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Is Frozen Food’s Hot Streak Starting to Cool?

Although the frozen food aisle showcased a 3% increase in dollar sales for the 52 weeks ending Oct. 17, a 0.5% drop in unit sales indicates demand in the red-hot frozen sector could be cooling, according to Food Institute analysis of IRI data.

However, sector analysts believe this blip belies strong demand for the category overall among consumers.

Growth for Frozen Meals, Breakfast Foods Outpace Pizza

Convenience remained king in the frozen aisle, with frozen meals posting a 4.5% increase in dollar sales to $23 billion. An underlying unit sales growth rate of 0.2% showed that despite growing inflationary pressures, consumers were still looking for ready-to-heat options to feed their families in the comfort of their own homes.

Unit sales increases for frozen dinners/entrees (+1.6%) and frozen breakfast food (+4.3%) showed American consumers were turning more towards these meal solutions for their daily meals.

“While normally time is the big pressure point for the breakfast meal occasion, shoppers had a little more time to warm up some waffles, pancakes or breakfast sandwiches rather than hurrying out the door with a breakfast bar in hand,” said Anne-Marie Roerink, Principal at 210 Analytics LLC, in an e-mail to The Food Institute.

However, frozen pizza unit sales slowed (-5.3%), indicating consumers were either still frequenting their local pizzerias, or looking for more innovative frozen items.

“Frozen pizza had a monster year in 2020, especially early on in the pandemic as an easy meal to have on hand…So frozen pizza was last man standing for a few months, creating a very tough road for growth this year.

Roerink wasn’t the only one who was bullish on the pizza market: Future Market Insights projects demand for frozen pizza to rise in the U.S. over the next ten years.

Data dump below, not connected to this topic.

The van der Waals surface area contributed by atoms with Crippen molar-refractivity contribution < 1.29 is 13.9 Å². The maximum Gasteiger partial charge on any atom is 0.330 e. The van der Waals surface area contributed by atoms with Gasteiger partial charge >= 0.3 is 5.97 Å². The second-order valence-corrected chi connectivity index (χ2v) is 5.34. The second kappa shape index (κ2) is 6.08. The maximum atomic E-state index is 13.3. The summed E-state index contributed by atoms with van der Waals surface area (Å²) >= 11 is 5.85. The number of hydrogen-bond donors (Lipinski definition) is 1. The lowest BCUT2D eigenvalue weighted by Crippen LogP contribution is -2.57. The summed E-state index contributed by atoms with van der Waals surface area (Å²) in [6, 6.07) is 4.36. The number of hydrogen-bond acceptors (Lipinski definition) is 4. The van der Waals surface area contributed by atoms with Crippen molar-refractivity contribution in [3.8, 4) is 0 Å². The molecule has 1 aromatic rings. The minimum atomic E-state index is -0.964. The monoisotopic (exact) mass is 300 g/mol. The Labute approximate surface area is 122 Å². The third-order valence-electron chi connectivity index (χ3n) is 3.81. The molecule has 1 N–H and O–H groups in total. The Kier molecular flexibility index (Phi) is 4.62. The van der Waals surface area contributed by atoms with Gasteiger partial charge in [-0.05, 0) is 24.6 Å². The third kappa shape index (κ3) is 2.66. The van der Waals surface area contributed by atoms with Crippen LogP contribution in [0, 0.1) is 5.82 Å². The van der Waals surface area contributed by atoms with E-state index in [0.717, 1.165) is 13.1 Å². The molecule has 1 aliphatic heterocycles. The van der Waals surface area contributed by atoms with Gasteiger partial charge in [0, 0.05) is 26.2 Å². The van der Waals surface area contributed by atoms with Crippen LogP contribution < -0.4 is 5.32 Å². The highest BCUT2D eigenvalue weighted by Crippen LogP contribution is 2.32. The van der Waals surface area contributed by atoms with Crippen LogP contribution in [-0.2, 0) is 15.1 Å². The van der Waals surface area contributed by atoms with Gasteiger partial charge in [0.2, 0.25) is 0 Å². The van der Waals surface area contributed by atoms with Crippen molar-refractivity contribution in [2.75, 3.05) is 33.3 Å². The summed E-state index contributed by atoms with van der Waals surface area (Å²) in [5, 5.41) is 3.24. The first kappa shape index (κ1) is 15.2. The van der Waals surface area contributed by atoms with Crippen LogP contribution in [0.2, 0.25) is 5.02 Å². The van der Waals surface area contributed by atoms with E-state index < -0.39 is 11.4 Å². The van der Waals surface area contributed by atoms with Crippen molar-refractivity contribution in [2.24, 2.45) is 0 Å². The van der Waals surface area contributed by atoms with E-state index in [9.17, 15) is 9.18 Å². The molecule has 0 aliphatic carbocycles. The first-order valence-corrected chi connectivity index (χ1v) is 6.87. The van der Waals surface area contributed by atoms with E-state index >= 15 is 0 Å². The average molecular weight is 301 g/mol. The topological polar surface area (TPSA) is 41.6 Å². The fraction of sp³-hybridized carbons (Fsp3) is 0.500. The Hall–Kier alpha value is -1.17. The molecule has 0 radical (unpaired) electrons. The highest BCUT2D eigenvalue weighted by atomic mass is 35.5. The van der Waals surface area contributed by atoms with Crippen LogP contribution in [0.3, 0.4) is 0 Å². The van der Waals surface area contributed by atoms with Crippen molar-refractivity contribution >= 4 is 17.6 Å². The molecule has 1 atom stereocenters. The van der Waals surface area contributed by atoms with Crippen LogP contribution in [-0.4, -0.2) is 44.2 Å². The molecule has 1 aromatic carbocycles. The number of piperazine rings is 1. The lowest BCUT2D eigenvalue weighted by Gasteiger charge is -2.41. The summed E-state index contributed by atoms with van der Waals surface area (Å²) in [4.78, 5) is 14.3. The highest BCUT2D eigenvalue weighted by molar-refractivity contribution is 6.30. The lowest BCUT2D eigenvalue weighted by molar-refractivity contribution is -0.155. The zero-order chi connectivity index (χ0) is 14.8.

Seafood Leads the Pack of Frozen Animal Proteins

Frozen animal proteins (a category that includes meat, poultry, and seafood) saw significant increases during the period. The category overall saw dollar sales rise 4.4% to $16.6 billion, and a 0.1% increase in unit sales shows consumers are sticking with frozen animal proteins in the current inflationary environment.

Frozen seafood purchases drove the increase of the frozen animal protein category, rising 6.8% to $7.2 billion on a dollar sales basis. Unit sales also increased (+3.3%), tying into a larger theme for consumers turning towards blue foods.

“While small, seafood has seen unbelievable growth and continues to pace ahead of year ago levels. Frozen seafood is still 40% or more above the 2019 pre-pandemic normal and fresh is about 30% ahead,” said Roerink.

The category was also boosted by a 5.7% increase in unit sales for processed poultry.

However, a closer look into the frozen animal proteins category shows an interesting story: decreases for both dollar sales and unit sales for frozen poultry (-4.6% and -8.9%) and frozen meat (-0.3% and -3.9%) indicate consumers are buying less of these products overall. These unit losses outpaced those found in the meat department, with fresh chicken (-3%), turkey (-5%), and beef (-3.2%) all posting losses as well.

“Last year, during the fresh protein shortages, we saw shoppers seamlessly switch over to frozen meat and poultry and that again makes it hard for meat to top those numbers. However, right now, with renewed constraints, we’re seeing frozen gear up once more,” said Roerink.

Frozen Produce, Beverages Pull Unit Sales Down

Unit sales of frozen fruits & vegetables (-3.8%) and other frozen foods (-20.7%) were the main catalysts of the category’s overall unit sales drop, with frozen plain vegetables (-6.3%) representing the lion’s share of the decrease. Losses in prepared vegetables and corn on the cob also pushed the category down.

The frozen beverages market also showed the effects of inflation, with dollar sales up 0.1% to $274.1 million despite a 7.4% drop in unit sales during the period.